Everyone knows that New Yorkers are no strangers to the highest heights, but high-rise buildings certainly aren’t the only way we touch the skies. Always a center of innovation, New Yorkers have been able to take to the air since the 1920s, taking off from one of the city’s major airstrips as soon as commercial flight took hold.

Whether the big three of Newark, LaGuardia and JFK or one of the area’s smaller airfields, there’s a jetload of interesting backstory to all of the area’s major hubs. Here’s some amazing history of just how these places came to be.

Newark Liberty International Airport

As commercial air travel went from a novelty to a necessity, NYC needed an air hub suited to the needs of a global metropolis. That opportunity presented itself not in Manhattan, but across the river in Newark, New Jersey, where the necessary space was available for building a proper airport. Opened in 1928, Newark Metropolitan Airport was the busiest airport in the nation for the first decade of its existence, seeing 61 daily departures on five different airlines. Like many airfields nationwide, Newark was drafted into service during World War II, closing to commercial operation while the US Army used the land for logistics operations. Soon after the conflict ended, the Port Authority of New York and New Jersey took over the airport, and have operated it ever since.

Floyd Bennett Field

The same year as Newark Airport opened, a now-lesser known airfield was established at the southern end of Flatbush Avenue in Brooklyn’s Marine Park neighborhood. NYC’s first municipal airport (smaller airfields existed before, but none were as favorably sited and well-constructed).  Floyd Bennett Field opened in 1928, and by 1933 it saw more than twice as many planes come and go than Newark’s airport. In fact, Floyd Bennett Field was the nation’s second-busiest airport behind Oakland international in California. After serving as a military air station during World War II, the airfield fell out of use, thanks to LaGuardia’s proximity to Manhattan which made it more enticing to both commercial and private air carriers. Today, the site hosts the aptly named Aviator Sports complex, home of hockey rinks and multipurpose sports fields to serve Brooklyn and the Rockaways.

LaGuardia Airport

The city’s first commercial airport opened not too long after Newark’s, and Queens has been the taking-off (and landing!) point for countless NYC dreams ever since. Dedicated in 1939 as New York Municipal Airport, it was officially renamed for former mayor Fiorello LaGuardia in 1947. LaGuardia Airport was built out of the existing North Beach Airport, a tiny airstrip converted to a major American destination. Upon its opening, New Yorkers were so entranced by the planes that many paid the 10 cent entrance fee without a flight booked, simply to watch them land and take off for hours at a time. Today, LaGuardia is in the midst of a major renovation project that will turn the admittedly-neglected airport into an ultramodern terminal with more efficient connection to mass transit and the surrounding area, making New Yorkers better connected to the rest of the country than ever before.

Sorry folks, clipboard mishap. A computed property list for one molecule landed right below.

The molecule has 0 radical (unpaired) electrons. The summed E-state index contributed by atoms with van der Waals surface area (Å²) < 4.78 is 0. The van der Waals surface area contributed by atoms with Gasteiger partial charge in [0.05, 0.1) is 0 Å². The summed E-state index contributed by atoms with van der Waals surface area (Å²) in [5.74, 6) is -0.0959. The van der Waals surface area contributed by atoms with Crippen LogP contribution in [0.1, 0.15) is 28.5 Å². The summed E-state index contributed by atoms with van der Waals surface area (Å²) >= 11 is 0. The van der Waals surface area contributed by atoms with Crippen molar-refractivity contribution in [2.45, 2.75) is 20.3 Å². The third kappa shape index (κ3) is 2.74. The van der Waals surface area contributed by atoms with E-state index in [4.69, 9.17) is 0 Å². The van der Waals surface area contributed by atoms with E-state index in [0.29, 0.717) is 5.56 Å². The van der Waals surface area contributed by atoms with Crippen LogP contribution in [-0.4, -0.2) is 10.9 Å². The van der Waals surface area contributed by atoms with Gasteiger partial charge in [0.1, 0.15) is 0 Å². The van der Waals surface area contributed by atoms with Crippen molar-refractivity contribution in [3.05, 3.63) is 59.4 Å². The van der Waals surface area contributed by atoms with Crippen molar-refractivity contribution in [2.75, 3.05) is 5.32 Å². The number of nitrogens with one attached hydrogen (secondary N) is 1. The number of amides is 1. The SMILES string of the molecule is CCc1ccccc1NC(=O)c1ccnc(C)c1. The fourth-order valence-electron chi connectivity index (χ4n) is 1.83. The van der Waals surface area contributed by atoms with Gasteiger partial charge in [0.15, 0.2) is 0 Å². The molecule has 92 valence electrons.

John F. Kennedy International Airport

NYC’s major international airport opened in 1943 to alleviate overcrowding at LaGuardia. The sprawling, massive new airport was officially named New York International Airport, Anderson Field but was commonly known as Idlewild Airport, after a golf course that was previously on the site. It was known that way until 1963 when it was renamed after the recently slain president Kennedy. Soon after the name change, the airport had all eyes on it worldwide thanks to its status as the landing place of the Beatles in February 1964. Their grand American debut was marked by thousands of adoring fans and eager press greeting them on the runways adjacent to Jamaica Bay in Queens. JFK was also a 60s landmark thanks to the iconic neo-futurist TWA Flight Center, currently remodeled and back in use after its initial closure in 2001. After seeing nearly 60 million passengers in 2017, JFK is poised to continue on as the center of NYC’s flying culture, ensuring the city that never sleeps will never lack for new faces.

Want to read more about the ways NYC stays connected? Read our pieces on The Evolution of the Subway and The History of NYC in 6 Bridges.